Today I’ve been reading the stories about Mitt Romney’s comments that class sizes don’t matter in how well students do in school, and I’m turning the keyboard over to an experienced high school teacher, Mrs. Gary of Austin. Here’s what she has to say:
There are many variables in a classroom, all of which affect student performance.
First, there is the condition of the student himself or herself: Has he or she had a good breakfast? A good night’s sleep? A fight with the parents/guardians? A fight with the girlfriend/boyfriend?
Then, there are the conditions under which the student has studied to prepare for the day. Was there a quiet place with good lighting, no distractions, and ample time to finish the assignments? Did the parents/guardians and other family members respect the student’s need for time and quiet to focus on schoolwork? What else was happening in the home while the student was trying to do homework?
All of these things take place outside the classroom, and all of them affect what happens inside the classroom. None of them have anything to do with individual student capability. A Math genius who has to take care of her baby sister because her mother is working the night shift might be too tired to perform well in class—or on that all-important exam. A student who has to help his father in the family business every night until closing time might fall asleep over his History homework—because he saved his favorite subject for last.
In these situations, and in many others, a teacher with a smaller class size is more able to give individual attention to his/her students and help them over the rougher spots of their educational life so that they can attain their full potential. A teacher with a larger class size may be so overwhelmed by the multiple students needing attention that he/she gives up on the “problem kids” and just focuses on the “good kids,” the ones who consistently perform well in the classroom.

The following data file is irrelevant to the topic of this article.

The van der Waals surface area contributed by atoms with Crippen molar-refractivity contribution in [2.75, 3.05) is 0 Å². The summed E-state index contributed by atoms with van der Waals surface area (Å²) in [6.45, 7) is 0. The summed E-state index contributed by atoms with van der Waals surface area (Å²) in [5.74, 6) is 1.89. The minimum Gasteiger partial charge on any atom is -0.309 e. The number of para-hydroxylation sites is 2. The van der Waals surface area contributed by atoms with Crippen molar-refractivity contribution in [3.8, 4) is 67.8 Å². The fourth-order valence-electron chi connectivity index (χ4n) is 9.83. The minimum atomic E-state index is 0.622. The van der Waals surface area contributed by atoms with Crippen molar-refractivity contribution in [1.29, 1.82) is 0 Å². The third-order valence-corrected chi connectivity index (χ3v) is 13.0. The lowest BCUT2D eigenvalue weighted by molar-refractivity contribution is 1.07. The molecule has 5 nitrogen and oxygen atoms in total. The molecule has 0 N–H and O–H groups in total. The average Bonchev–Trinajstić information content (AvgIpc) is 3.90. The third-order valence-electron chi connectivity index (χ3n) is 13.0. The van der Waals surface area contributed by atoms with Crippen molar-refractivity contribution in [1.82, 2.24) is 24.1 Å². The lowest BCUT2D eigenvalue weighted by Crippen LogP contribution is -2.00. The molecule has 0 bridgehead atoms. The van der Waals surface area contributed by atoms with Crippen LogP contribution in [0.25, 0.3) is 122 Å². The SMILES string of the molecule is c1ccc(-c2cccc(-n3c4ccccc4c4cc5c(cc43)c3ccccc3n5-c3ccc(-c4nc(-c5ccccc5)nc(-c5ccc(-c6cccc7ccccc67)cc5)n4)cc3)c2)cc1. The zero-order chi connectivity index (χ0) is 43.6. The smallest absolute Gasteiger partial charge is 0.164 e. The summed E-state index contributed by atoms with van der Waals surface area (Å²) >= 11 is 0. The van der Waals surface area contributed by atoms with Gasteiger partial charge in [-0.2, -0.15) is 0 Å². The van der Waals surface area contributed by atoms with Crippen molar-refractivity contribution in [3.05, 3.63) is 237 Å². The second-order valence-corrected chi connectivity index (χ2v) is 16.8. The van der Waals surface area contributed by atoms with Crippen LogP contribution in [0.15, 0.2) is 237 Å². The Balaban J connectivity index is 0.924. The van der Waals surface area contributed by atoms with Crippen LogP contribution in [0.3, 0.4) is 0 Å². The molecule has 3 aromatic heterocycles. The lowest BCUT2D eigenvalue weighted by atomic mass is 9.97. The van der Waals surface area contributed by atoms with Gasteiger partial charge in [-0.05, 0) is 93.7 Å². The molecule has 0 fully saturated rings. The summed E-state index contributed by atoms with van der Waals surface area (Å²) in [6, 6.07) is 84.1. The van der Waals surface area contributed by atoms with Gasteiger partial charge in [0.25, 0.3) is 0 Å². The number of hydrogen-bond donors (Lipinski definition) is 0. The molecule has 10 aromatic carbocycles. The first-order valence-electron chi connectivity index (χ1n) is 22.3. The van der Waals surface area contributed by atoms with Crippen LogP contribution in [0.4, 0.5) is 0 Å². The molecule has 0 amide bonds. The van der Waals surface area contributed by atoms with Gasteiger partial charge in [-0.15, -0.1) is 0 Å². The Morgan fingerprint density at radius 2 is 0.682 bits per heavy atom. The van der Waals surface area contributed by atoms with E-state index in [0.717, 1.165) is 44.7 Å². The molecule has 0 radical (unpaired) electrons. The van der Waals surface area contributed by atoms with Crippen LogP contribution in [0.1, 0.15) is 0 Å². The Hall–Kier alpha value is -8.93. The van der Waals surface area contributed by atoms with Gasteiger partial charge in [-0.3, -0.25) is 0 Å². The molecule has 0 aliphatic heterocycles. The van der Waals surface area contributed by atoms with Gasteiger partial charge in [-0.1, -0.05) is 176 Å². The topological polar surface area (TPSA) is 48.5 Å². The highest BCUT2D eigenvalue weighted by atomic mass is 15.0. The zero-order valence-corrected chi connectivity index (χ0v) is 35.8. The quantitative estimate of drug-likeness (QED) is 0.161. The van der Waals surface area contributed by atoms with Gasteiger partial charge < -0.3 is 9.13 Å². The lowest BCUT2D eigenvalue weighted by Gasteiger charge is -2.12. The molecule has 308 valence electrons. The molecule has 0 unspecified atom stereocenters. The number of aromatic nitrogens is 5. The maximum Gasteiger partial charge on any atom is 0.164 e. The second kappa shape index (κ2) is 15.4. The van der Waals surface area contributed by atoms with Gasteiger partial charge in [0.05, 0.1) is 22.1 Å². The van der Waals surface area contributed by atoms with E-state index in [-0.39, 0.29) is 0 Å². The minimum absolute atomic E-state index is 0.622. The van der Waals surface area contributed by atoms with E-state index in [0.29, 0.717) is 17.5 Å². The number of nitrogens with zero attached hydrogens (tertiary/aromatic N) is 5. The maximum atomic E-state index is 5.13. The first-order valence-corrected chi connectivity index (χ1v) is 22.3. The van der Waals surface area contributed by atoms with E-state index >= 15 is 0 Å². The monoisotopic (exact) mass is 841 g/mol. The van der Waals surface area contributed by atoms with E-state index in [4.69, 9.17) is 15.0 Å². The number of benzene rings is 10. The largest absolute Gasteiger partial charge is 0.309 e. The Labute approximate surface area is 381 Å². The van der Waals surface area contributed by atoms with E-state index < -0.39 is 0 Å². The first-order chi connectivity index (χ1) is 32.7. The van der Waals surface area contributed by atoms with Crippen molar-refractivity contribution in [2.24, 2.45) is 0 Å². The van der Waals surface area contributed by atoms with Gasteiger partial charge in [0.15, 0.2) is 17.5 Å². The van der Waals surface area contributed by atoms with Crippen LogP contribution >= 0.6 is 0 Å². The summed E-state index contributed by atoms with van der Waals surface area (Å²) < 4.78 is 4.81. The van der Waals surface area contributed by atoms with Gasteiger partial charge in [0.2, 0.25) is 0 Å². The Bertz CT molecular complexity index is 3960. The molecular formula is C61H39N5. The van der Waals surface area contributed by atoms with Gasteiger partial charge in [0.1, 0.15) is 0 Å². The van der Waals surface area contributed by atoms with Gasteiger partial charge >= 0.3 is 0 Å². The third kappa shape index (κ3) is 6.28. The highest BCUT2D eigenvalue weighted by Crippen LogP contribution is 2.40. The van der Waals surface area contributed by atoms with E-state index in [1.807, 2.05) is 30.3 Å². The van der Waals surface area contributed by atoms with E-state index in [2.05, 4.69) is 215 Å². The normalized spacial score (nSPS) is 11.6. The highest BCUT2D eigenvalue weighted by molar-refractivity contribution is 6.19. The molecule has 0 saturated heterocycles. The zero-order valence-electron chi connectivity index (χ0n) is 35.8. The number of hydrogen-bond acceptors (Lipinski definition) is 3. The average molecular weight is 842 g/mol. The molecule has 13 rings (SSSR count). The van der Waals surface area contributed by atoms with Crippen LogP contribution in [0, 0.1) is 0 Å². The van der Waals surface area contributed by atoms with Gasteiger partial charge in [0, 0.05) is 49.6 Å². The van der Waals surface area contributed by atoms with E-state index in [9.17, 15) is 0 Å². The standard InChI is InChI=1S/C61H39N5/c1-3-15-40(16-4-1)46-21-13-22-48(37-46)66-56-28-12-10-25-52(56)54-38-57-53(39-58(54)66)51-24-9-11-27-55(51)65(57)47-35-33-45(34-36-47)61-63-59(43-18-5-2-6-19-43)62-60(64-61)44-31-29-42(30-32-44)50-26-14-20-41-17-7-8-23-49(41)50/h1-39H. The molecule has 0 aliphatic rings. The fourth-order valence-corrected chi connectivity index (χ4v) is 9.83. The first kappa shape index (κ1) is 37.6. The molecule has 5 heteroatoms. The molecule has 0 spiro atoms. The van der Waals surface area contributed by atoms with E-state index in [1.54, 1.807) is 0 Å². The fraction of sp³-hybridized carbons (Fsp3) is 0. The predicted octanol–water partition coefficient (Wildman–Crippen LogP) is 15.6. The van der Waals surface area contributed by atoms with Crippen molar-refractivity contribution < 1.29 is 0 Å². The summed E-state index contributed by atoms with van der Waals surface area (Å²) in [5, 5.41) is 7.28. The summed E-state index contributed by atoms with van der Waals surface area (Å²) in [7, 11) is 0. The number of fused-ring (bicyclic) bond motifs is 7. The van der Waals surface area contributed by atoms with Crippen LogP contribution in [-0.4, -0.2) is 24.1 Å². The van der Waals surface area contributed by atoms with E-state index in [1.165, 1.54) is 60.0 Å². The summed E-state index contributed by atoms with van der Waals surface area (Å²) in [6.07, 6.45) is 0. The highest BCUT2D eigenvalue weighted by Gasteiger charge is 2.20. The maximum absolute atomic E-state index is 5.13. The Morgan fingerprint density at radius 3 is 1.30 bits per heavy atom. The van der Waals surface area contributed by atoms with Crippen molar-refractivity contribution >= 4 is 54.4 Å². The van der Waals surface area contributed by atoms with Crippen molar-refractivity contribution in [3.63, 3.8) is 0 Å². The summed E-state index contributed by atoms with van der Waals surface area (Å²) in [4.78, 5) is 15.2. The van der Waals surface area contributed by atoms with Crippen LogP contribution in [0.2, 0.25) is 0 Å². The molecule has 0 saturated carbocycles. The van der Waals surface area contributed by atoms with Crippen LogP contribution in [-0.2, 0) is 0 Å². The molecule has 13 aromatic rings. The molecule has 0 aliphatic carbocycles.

These “good kids” would probably do as well in a small classroom as in a large classroom. Having learned how to achieve high grades, they will continue to study well, and they will complete their education well. So some folks, like Mr. Romney, or the authors of the Harvard study he cited, might say that class size doesn’t matter. Cream will rise to the top, no matter where it is found.
But smaller class sizes allow the teacher to focus on everyone, including the “problem kids.” Smaller class sizes allow “problem kids” to have more attention and help from their teachers and their school administrators in overcoming their problems. Instead of just slapping a failing grade on a paper, for example, the teacher can explain why and how the assignment failed and guide the student to success on the next assignment. That is possible only when the teacher has a manageable number of papers to grade and a manageable number of students to guide.
Even sassy troublemakers who lead their friends into mischievous pranks can succeed academically if the teachers and the administrators are on their side. Surely Mr. Romney ought to know that.